This ludicrous story isn’t helped by all the dialogue being spoken in “Basic Caveman” in which people back in 1970 had access to a dictionary that was posted on display outside their local theatre if you wanted to translate what you were going it hear, but no such dictionary is provided with the Bluray and thus it makes following the story two parts tedious to one part annoying. If people shouting “Akhoba!” for ninety minutes is your bag then this may be just the film for you, otherwise, you may find yourself hitting the fast-forward button to skip past all the silly human shenanigans to get to that cool dinosaur action. And when it comes to dinosaur action the film does not disappoint, even though legendary stop-motion animator Ray Harryhausen wasn’t available to return for this outing we do get some nice work from effects man Jim Danforth, who would later work on the Ringo Star comedy Caveman and would later assist Harryhausen on Clash of the Titans. It’s clear to anyone that the stars of this movie were the dinosaurs and not the human players; as attractive as Playboy Playmate Victoria Vetri was she didn’t have the screen presence of Raquel Welch and all the bearded men in the cast blended together so badly that I could barely tell one from another, but as mentioned, it’s Jim Danforth’s prehistoric creations that are the stars here and are the only real reason to sit through this otherwise wearisome adventure tale.
• It makes sense that the Sea Tribe would have a fish-based economy but hunting Plesiosaur doesn’t seem to be the safest occupation in the world. I’d try kelp farming before trying to tackle one of those creatures.
• While hiding in a tree a boa constrictor winds its way past Sanna, leaving her completely unharmed, to then kill one of the Cliff Tribe, which has to be one of the best nods to the story of Adam and Eve that I’ve ever witnessed.
• Our “heroes” encounter a Chasmosaurus, a relative of the Triceratops, living in a desert cave but what a giant herbivore is doing living in the desert is beyond me. Was he subletting from Fred Flintstone?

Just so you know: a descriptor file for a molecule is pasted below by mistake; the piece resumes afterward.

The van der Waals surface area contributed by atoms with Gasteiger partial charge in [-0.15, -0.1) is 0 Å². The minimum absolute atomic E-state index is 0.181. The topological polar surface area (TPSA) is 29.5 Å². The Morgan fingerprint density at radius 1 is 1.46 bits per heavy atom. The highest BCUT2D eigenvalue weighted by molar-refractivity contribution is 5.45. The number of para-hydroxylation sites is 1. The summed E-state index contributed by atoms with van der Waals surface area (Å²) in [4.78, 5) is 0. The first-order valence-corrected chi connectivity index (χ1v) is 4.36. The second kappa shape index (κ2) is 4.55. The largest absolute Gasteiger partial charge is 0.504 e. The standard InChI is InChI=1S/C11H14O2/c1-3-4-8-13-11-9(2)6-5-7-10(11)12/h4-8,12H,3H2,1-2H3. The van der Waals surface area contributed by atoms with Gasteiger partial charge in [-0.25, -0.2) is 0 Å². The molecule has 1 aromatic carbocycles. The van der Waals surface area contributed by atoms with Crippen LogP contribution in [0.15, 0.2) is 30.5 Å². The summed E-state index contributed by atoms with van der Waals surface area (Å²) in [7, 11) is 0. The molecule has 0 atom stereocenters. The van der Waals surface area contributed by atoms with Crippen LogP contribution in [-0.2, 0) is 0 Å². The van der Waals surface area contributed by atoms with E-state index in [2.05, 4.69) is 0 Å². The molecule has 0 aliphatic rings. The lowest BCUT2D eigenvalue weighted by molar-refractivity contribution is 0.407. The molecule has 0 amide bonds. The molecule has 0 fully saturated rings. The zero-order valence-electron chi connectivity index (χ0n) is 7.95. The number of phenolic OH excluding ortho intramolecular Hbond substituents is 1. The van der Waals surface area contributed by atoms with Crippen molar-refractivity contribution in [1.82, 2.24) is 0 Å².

• Despite the film including wonderful stop-motion animated dinosaurs the filmmakers, for some reason, still included monitor lizards with fins glued on them to pass off as prehistoric beasts. Worse is that the film also borrowed footage from the 1960 adaptation of The Lost World as well. Note to future filmmakers, if you are going to borrow effects footage from other films it’s best to pick them from good ones.
• We get your typical caveman rapist in this movie, but hey, turns out that the cavegirl in question was really into it. Sigh.
• I know dinosaurs weren’t supposed to be the brightest creatures to ever walk the Earth, but in this film, a Megalosaurus mistakes Sanna for one of its young simply because it found her sleeping in one of its broken eggs.
The subplot of Sanna being “adopted” by a dinosaur is the highlight of the film and if it had been the actual focus of this movie, and not the Cliff Tribe and Sea Tribe’s endless hunting for her so that she could be sacrificed to the Sun God, we may have had a really charming movie, as it stands, the whole affair is a disjointed mess with nary a character to identify with or really care about – Sanna is a vacuous blonde who comes across dimmer than the dinosaurs – and when the film reaches its “exciting and earthshattering conclusion” most viewers will be beyond caring. As a film When Dinosaurs Ruled the Earth remains nothing more than a minor footnote in the genre because other than a few cool dinosaur moments it’s a rather forgettable affair.
Note: If remembered at all, it will most likely be for inspiring the banner in Steven Spielberg’s Jurassic Park.
When Dinosaurs Ruled the Earth (1970)
Movie Rank - 5/10
The charm that made One Million Years B.C. so entertaining is missing in this Hammer Film outing but dinosaur fans may still get a kick out of Jim Danforth’s prehistoric creations.